Love them or loathe them, computers are a big part of our lives. Many of our customers ask us if there is such a thing as “too much” screen time, and if spending hours looking at screens each day can cause vision problems. 

The answer, according to the American Optometric Association, is yes. They have identified a condition called “computer vision syndrome” or “digital eye strain”.

 If you work with computers a lot, you may experience feelings of tired or strained eyes, dryness of the eyes and even headaches and blurring of your vision. Depending on how your workstation is set up, you could also get muscle aches in your neck, shoulders and wrists.

Wearing the correct prescription lenses is vital – this will help you read small fonts, and reduce eye strain.You can also opt for lenses with Blue Light Protection that reduce the harmful effects of blue light (another consequence go long hours in front of a screen – you can learn more about blue light here)

Vision Works offers a comprehensive eye test for just R90 — book yours today and we can identify any vision issues you may have. Having the right prescription lenses (either glasses or contacts) can make a dramatic difference to how tired your eyes feel after a day of screen work.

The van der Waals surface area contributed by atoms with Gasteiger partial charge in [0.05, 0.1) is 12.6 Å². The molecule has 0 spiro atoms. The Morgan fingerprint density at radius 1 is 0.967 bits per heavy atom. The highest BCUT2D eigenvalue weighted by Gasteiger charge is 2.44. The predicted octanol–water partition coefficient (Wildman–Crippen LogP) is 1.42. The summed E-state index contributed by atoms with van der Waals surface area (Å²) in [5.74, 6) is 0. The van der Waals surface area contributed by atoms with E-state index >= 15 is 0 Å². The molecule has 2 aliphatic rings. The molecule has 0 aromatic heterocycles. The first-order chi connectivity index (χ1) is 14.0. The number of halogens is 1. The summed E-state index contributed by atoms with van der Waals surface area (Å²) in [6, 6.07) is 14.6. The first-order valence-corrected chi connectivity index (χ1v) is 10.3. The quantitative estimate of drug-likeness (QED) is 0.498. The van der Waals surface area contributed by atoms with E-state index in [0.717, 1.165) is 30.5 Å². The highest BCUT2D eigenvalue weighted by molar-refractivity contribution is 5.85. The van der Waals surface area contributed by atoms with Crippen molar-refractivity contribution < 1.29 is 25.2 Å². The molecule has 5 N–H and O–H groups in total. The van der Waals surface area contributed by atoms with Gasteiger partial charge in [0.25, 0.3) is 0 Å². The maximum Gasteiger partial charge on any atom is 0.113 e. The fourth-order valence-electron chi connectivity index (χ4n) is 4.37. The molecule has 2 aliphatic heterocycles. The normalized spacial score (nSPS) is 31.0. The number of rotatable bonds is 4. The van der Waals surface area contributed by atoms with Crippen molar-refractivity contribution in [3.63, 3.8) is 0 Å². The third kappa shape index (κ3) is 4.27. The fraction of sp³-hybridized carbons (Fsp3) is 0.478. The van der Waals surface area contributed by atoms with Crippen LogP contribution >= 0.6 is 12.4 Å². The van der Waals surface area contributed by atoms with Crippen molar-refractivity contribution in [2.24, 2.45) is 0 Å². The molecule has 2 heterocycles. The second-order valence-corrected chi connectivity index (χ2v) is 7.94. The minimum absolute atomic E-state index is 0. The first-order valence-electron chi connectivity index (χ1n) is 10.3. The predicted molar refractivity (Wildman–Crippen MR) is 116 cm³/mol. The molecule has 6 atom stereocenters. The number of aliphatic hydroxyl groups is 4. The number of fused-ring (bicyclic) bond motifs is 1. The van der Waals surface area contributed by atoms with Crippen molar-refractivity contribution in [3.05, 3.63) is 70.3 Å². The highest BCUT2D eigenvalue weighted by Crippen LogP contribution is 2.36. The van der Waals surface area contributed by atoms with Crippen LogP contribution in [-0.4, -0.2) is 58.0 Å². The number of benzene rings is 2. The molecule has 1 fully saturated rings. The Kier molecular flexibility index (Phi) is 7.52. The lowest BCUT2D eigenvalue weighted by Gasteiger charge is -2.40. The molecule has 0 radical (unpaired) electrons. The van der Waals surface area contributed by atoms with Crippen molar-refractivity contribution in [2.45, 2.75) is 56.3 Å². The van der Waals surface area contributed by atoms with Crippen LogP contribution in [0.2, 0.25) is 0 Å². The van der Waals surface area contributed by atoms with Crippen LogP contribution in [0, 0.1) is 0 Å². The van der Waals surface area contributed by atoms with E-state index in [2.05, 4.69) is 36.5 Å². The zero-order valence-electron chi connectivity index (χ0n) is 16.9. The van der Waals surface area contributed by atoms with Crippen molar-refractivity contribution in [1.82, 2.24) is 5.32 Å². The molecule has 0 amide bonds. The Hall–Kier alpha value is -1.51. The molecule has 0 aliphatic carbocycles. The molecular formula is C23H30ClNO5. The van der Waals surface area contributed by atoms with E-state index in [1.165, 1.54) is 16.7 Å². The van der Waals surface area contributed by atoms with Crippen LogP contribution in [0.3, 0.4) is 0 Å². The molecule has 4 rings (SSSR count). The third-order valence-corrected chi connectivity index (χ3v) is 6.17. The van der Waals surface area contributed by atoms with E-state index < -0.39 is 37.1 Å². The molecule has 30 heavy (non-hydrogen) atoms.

HOW CAN I AVOID EYE STRAIN WHEN IM USING MY COMPUTER

Make sure you take regular breaks from your screen — at least two or three times per hour. Look at something further away so that your eyes can refocus. This is a great opportunity to get a glass of water, stretch, or talk to a colleague — all good workplace health tips. 

A good rule of thumb is to follow the ’20-20-20′ rule. after every 20 minutes of screen time, look at something 20 feet away (that’s about 6 metres) for 20 seconds. This will help your eyes to refocus.

Rearrange your workstation so that your screen is not above your natural line of sight. If your screen is too high, you risk getting neck ache from looking up at it all day. Adjust how you’re sitting or lower your screen so that the centre of it is about 10 or 15cm below your eyes, and about 40cm from you.

Bright overhead lighting or sunlight can bounce off your screen and cause glare. Again, try to adjust your surroundings to eliminate this.

Check out the settings on your computer and make sure your screen is neither too bright nor too dark. Ideally, it should match the ambient light where you’re working.
Are you sitting comfortably? Don’t slouch – sit upright and choose a chair that provides enough comfort and support for the whole day.

Follow these tips and you’ll enjoy a healthier relationship between your screen and your eyes – and avoid the discomfort of computer vision syndrome!

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